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The International Space Station may have to start operating without a crew in November if Russian engineers don't figure out soon what caused a recent rocket failure, NASA officials announced today (Aug. 29).
The unmanned Russian cargo ship Progress 44 crashed just after its Aug. 24 launch to deliver 2.9 tons of supplies to the orbiting lab. The failure was caused by a problem with the Progress' Soyuz rocket, which is similar to the one Russia uses to launch its crew-carrying vehicle — also called Soyuz — to the station.
Currently, six astronauts reside on the space station. They shouldn't be unduly affected by the Progress crash, NASA officials said, because they have enough supplies to last a while on orbit.
But three of these astronauts are due to return to Earth next month, and the rest are scheduled to come back in mid-November. At the moment, the Soyuz is the only way to get astronauts to and from the station. So if the rocket anomaly isn't identified and fixed soon, a fresh crew won't be able to reach the orbiting lab before the last three spaceflyers head for home. [Photos: Building the International Space Station]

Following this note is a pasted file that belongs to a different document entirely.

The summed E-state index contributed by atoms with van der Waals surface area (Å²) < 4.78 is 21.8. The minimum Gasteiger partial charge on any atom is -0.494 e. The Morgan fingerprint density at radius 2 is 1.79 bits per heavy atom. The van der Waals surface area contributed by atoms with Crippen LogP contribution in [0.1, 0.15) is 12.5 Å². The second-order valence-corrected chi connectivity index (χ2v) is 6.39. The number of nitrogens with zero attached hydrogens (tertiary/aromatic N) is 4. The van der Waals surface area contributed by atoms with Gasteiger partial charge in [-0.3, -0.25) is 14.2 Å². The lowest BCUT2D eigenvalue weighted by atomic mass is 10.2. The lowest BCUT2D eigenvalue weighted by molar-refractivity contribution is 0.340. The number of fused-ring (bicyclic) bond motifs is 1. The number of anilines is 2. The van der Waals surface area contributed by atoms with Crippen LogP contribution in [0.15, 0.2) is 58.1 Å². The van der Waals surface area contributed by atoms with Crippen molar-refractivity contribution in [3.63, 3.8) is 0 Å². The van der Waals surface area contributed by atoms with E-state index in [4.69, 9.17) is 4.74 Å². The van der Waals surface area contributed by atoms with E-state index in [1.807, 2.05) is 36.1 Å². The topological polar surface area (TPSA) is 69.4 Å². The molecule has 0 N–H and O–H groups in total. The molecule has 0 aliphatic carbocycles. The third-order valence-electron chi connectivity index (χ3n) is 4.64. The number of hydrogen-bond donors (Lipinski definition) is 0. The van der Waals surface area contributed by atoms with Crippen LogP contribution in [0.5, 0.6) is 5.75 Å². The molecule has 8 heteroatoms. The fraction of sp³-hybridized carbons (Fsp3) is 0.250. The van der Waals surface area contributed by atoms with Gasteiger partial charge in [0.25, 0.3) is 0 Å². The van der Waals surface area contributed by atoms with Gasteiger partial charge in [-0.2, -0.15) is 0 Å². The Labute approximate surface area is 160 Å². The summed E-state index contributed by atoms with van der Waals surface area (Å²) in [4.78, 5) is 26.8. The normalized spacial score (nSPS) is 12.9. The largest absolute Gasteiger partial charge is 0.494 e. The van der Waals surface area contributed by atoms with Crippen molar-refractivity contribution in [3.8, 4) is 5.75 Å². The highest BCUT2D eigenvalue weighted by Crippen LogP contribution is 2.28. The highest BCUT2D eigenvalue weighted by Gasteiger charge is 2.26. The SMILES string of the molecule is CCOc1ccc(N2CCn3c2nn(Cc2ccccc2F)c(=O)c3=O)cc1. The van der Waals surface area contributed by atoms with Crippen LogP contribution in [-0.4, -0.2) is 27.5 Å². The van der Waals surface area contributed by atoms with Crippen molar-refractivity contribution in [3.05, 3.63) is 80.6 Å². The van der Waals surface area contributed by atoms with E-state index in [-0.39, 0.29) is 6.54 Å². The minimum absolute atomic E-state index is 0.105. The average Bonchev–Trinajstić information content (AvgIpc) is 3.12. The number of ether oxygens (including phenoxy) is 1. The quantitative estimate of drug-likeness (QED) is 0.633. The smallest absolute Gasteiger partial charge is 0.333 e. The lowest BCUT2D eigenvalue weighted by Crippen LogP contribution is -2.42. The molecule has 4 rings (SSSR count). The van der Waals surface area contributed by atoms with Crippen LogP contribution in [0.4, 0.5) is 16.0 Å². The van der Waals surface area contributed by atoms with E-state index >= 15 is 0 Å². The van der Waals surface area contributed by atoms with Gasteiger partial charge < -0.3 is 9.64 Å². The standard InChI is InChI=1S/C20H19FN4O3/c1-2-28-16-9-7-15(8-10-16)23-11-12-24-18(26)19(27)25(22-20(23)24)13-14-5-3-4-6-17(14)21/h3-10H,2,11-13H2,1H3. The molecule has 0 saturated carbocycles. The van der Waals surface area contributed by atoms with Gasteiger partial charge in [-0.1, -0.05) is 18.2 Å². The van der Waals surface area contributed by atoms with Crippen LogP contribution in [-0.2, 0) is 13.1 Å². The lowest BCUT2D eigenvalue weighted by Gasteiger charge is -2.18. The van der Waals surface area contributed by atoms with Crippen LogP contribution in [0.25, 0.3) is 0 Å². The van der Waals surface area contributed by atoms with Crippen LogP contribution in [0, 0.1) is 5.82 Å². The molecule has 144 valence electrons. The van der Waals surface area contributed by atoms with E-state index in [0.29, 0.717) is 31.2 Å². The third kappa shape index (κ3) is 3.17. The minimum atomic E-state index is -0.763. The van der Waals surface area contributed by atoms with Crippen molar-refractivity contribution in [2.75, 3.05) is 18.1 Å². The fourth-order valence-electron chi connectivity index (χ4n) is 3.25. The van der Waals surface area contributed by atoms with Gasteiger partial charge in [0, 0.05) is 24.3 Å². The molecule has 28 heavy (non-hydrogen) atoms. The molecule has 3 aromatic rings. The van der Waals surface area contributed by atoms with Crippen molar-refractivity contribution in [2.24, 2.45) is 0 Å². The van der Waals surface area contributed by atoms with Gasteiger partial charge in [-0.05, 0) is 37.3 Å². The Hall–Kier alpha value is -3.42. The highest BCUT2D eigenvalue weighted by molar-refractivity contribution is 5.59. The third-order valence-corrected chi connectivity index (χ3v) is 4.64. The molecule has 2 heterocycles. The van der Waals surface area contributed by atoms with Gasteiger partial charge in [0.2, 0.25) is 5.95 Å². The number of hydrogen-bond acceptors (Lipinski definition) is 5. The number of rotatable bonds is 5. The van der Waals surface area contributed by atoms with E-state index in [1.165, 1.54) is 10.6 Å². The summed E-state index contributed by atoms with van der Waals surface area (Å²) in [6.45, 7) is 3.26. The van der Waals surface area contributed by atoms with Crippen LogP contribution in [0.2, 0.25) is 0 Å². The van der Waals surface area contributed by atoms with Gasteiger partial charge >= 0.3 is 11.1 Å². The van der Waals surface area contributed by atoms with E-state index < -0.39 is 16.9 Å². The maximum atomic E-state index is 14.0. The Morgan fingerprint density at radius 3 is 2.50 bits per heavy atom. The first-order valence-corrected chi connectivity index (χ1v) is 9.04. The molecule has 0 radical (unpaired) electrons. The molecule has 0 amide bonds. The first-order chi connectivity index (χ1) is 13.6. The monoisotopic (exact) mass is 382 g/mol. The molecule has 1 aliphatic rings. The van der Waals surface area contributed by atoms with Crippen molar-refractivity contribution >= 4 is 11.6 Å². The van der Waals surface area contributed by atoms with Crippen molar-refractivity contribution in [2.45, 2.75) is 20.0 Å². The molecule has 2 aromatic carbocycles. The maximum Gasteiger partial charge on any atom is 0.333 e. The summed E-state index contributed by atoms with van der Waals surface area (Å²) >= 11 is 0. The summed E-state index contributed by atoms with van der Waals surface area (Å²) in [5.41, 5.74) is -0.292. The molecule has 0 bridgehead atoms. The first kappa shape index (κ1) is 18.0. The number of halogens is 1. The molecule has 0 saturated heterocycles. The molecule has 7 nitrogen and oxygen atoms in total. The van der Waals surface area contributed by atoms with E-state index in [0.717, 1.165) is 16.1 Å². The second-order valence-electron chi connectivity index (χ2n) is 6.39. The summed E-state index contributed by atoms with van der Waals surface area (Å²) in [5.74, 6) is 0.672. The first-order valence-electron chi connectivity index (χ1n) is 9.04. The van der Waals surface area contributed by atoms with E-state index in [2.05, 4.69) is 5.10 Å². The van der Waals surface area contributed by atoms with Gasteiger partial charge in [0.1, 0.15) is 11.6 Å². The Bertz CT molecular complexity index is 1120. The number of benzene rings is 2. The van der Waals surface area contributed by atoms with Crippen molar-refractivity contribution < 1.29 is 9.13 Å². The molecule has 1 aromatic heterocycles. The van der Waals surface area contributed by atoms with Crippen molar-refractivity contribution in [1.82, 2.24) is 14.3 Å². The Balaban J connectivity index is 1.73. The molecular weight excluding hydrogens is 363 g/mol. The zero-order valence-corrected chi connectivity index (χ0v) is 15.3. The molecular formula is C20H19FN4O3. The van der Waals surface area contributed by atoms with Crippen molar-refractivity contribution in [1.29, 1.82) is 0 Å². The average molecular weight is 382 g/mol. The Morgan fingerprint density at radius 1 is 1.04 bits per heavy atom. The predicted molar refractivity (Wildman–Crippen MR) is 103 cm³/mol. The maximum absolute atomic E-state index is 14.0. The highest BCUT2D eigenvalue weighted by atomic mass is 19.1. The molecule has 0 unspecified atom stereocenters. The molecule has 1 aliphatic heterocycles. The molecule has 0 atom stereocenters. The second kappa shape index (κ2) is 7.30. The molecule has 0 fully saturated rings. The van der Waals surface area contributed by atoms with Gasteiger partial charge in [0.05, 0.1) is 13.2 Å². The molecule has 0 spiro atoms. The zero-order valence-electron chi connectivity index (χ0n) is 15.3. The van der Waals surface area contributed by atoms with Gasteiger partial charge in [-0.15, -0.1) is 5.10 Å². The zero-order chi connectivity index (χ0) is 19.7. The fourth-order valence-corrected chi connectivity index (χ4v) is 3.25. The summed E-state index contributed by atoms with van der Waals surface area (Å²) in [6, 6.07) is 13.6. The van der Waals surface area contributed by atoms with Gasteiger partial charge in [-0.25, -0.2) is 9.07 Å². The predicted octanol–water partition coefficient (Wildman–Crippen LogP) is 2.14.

Unmanned for the first time in a decade?
That situation would leave the $100 billion orbiting lab unmanned for the first time since 2001. Still, it wouldn't be a disaster, according to NASA officials.
"We know how to do this," NASA's space station program manager Mike Suffredini told reporters today. "Assuming the systems keep operating, like I've said, we can command the vehicle from the ground and operate it fine, and remain on orbit indefinitely."
NASA would of course prefer to keep some crew aboard the orbiting lab, Suffredini added. Leaving the station unmanned would cut back significantly on the scientific research being done 240 miles (386 kilometers) above the Earth. In the wake of the space shuttle's retirement last month, NASA has repeatedly stressed the importance of that research, and the scientific potential of the station.
But the timing just might not work out. Two Soyuz spacecraft are currently docked to the station to take its six astronauts home. The vehicles are only rated to spend about 200 days in space, so they'll have to depart soon.